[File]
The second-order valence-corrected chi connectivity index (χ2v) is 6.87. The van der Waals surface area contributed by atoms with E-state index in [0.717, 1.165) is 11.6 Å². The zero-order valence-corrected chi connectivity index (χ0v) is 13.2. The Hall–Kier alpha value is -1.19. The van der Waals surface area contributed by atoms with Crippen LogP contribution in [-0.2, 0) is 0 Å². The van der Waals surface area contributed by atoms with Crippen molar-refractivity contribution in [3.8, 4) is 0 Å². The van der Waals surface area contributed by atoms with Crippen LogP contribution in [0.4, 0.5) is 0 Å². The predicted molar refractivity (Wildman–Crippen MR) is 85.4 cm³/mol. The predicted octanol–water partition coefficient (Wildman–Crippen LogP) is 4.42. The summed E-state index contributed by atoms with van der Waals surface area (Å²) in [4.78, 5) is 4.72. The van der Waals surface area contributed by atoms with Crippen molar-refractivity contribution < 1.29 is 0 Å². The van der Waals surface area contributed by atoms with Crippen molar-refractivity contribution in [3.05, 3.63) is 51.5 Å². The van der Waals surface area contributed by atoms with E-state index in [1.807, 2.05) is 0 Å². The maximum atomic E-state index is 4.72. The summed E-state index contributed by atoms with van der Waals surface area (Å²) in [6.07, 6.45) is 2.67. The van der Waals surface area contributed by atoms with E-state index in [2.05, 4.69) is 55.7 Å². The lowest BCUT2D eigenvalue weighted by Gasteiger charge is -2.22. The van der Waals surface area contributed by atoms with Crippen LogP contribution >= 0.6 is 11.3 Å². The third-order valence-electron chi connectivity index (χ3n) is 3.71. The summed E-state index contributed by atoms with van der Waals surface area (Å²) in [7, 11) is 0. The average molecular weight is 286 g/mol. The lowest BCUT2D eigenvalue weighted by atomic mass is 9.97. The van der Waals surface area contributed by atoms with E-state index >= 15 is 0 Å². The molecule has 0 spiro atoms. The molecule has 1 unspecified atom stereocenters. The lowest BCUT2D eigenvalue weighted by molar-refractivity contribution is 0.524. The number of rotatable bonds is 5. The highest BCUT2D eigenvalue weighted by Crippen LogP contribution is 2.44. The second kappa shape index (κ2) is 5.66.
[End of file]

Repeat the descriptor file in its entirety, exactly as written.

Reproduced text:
The second-order valence-corrected chi connectivity index (χ2v) is 6.87. The van der Waals surface area contributed by atoms with E-state index in [0.717, 1.165) is 11.6 Å². The zero-order valence-corrected chi connectivity index (χ0v) is 13.2. The Hall–Kier alpha value is -1.19. The van der Waals surface area contributed by atoms with Crippen LogP contribution in [-0.2, 0) is 0 Å². The van der Waals surface area contributed by atoms with Crippen molar-refractivity contribution in [3.8, 4) is 0 Å². The van der Waals surface area contributed by atoms with Crippen LogP contribution in [0.4, 0.5) is 0 Å². The predicted molar refractivity (Wildman–Crippen MR) is 85.4 cm³/mol. The predicted octanol–water partition coefficient (Wildman–Crippen LogP) is 4.42. The summed E-state index contributed by atoms with van der Waals surface area (Å²) in [4.78, 5) is 4.72. The van der Waals surface area contributed by atoms with Crippen molar-refractivity contribution < 1.29 is 0 Å². The van der Waals surface area contributed by atoms with Crippen molar-refractivity contribution in [3.05, 3.63) is 51.5 Å². The van der Waals surface area contributed by atoms with E-state index in [1.807, 2.05) is 0 Å². The maximum atomic E-state index is 4.72. The summed E-state index contributed by atoms with van der Waals surface area (Å²) in [6.07, 6.45) is 2.67. The van der Waals surface area contributed by atoms with E-state index in [2.05, 4.69) is 55.7 Å². The lowest BCUT2D eigenvalue weighted by Gasteiger charge is -2.22. The van der Waals surface area contributed by atoms with Crippen LogP contribution >= 0.6 is 11.3 Å². The third-order valence-electron chi connectivity index (χ3n) is 3.71. The summed E-state index contributed by atoms with van der Waals surface area (Å²) in [7, 11) is 0. The average molecular weight is 286 g/mol. The lowest BCUT2D eigenvalue weighted by atomic mass is 9.97. The van der Waals surface area contributed by atoms with E-state index >= 15 is 0 Å². The molecule has 0 spiro atoms. The molecule has 1 unspecified atom stereocenters. The lowest BCUT2D eigenvalue weighted by molar-refractivity contribution is 0.524. The number of rotatable bonds is 5. The highest BCUT2D eigenvalue weighted by Crippen LogP contribution is 2.44. The second kappa shape index (κ2) is 5.66.